230 V LED lamps and high-voltage LED lamps must be marked as dimmable. If the LED lamp is marked as dimmable, check whether a phase-control or reverse-phase-control dimmer has to be used. This is usually put on the packaging from the manufacturer.

12 V AC and 12 V AC / DC LED lamps must also be marked as dimmable. Care must also be taken to ensure that the transformer used is dimmable. Which dimmer can be used, is shown in the manual of the respective transformer. Many transformers designed for low-voltage transformers also require a basic load (minimum load), which must be loaded by the LED lamps, since the transformer does not even “start”.

b. LED stripes and single LEDs (DC)
LED PWM dimmers (PWM = pulse-width modulation) are used for LED lamps which do not work directly with 230V (typically 12V or 24V DC)! Either an additional LED ballast (driver) is required or this is already integrated into the PWM dimmer. Dimmable LED drivers are also available for various control types.

3) Fluorescent tubes
Fluorescent tubes can only be dimmed with the special electronic ballasts (ECG with 0 – 10V interface) meant for this purpose and dimmer.

  • null
    Choose your switch program

To find out which dimmer you need, you first have to specify a switch program, or find out which program is installed in the room that is to be equipped with a dimmer. Then select a touch / turn or other dimmer.

Universal dimmer

Universal dimmer
The universal dimmer is the simplest option for dimmer installation. It can dimm almost all types of load and thus makes the selection of the suitable lamp considerably easier. It is available for turning as well as for pushing. Advantage: Even if you later get a new lamp and new load type, no new dimmer is required (except for LED dimmers).


LED dimmer LEDOTRON – standard
These dimmers have some important points to consider. When dimming LED lights, use only branded lamps, which can also be dimmed according to the manufacturer! Many switch manufacturers have entered cooperations with major brand manufacturers and have developed standards that ensure easy dimming of the offered LED lamps. This standard was called LEDOTRON.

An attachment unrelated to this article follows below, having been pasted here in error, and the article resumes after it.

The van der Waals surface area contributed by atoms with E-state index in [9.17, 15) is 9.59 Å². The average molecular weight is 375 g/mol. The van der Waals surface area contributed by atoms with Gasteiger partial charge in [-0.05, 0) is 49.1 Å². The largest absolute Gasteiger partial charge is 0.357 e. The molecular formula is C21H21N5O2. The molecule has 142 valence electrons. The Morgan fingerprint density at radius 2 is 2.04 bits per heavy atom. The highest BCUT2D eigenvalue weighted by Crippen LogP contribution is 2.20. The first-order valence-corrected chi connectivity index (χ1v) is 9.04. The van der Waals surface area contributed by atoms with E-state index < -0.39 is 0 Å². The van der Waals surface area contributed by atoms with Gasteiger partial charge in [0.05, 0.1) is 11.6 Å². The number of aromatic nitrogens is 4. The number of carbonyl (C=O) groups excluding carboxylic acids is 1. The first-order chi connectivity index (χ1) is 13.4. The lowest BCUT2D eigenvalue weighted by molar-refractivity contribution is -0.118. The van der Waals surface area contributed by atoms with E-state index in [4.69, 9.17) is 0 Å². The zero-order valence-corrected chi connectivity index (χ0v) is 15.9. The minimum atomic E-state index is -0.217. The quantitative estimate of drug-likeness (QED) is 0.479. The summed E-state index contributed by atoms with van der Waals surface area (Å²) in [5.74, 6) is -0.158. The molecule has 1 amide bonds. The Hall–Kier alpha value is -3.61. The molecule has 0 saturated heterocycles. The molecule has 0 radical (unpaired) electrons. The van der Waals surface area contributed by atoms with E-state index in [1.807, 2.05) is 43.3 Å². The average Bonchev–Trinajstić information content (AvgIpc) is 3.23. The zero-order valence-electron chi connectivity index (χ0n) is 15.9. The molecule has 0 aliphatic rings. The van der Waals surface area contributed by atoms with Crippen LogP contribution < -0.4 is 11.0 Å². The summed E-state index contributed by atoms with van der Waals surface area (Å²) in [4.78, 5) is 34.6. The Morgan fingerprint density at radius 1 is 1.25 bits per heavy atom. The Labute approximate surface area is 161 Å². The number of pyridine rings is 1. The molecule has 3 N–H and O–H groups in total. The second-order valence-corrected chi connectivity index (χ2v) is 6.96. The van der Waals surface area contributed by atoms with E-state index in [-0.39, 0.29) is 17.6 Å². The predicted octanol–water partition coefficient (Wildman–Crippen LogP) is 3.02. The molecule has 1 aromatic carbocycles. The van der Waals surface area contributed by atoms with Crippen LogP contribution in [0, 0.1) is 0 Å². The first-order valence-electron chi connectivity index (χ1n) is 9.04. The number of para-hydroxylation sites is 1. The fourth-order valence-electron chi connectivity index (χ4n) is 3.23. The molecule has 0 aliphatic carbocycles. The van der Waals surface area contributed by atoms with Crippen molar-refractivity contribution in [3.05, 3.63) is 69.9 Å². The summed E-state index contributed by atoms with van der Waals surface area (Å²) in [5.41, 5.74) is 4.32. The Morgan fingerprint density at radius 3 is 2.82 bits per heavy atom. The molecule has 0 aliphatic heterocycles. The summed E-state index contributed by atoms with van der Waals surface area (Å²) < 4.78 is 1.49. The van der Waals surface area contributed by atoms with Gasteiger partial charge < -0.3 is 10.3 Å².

Dimmer for electronic transformers

Dimmer for electronic transformers (reverse phase control dimmer)
Reverse phase control dimmers are suitable for dimming electronic transformers, e.g. lamps with low-voltage halogen bulbs. These transformers are often cleverly integrated into the lamp housing, so that you can only know from the operating manual what kind of transformer is installed.

Dimmer for conventional transformers

Dimmer for conventional transformers (phase control dimmer)
Inductive loads can be dimmed with phase control dimmers. These are, as already mentioned, less and less built-in and are mainly found in old buildings, where they already supply existing low-voltage installations, such as recessed luminaires.

  • null
    Select the appropriate dimmer type and model

The most common dimmers are as follows:

  • Rotating dimmer: the classic with rotary knob
  • Tap dimmer: simple control by finger tapping
  • Foot dimmer: comfortable control by foot, e.g. with floor lamps
  • Touchdimmer: direct selection of the brightness level via LEDs
  • Serial dimmer: control of several lamps or lighting groups

Have the device installed by an electrician / specialist, so that you also get any guarantee claims in case of a defect.

Tips & hints for the use of dimmers

  • With a dimmer, you can save energy, because depending on the dimmer setting power is saved.
  • If your lamp or transformer is humming, it can help to loosen the screws on the transformer and tighten them again. Alternatively, rubber material between the transformer and the ceiling can be a solution. The cause of the humming is often the abrupt magnetic field changes, which can cause the transformer to vibrate when the lamp is switched on or off.
  • If you dimm your lamp frequently, you should switch it to full power from time to time, so that the halogen circuit in the lamps is used again and the lifetime is maintained.
  • In the case of permanent dimming operation, you should consider whether it would not be better to install lamps with less light output for energy-efficient reasons.
  • If the search for the right dimmer is too much of a hassle for you, you can get lights with LED technology and the included remote control for the dimming function like Philips LivingColors. With this, the corresponding light can then be dimmed usually in 2-10 steps. Some models also offer the option of using the remote control to control light colors from warm white to cool white. But this is only possible for the lamps that are equipped with the remote control.

Share this with a friend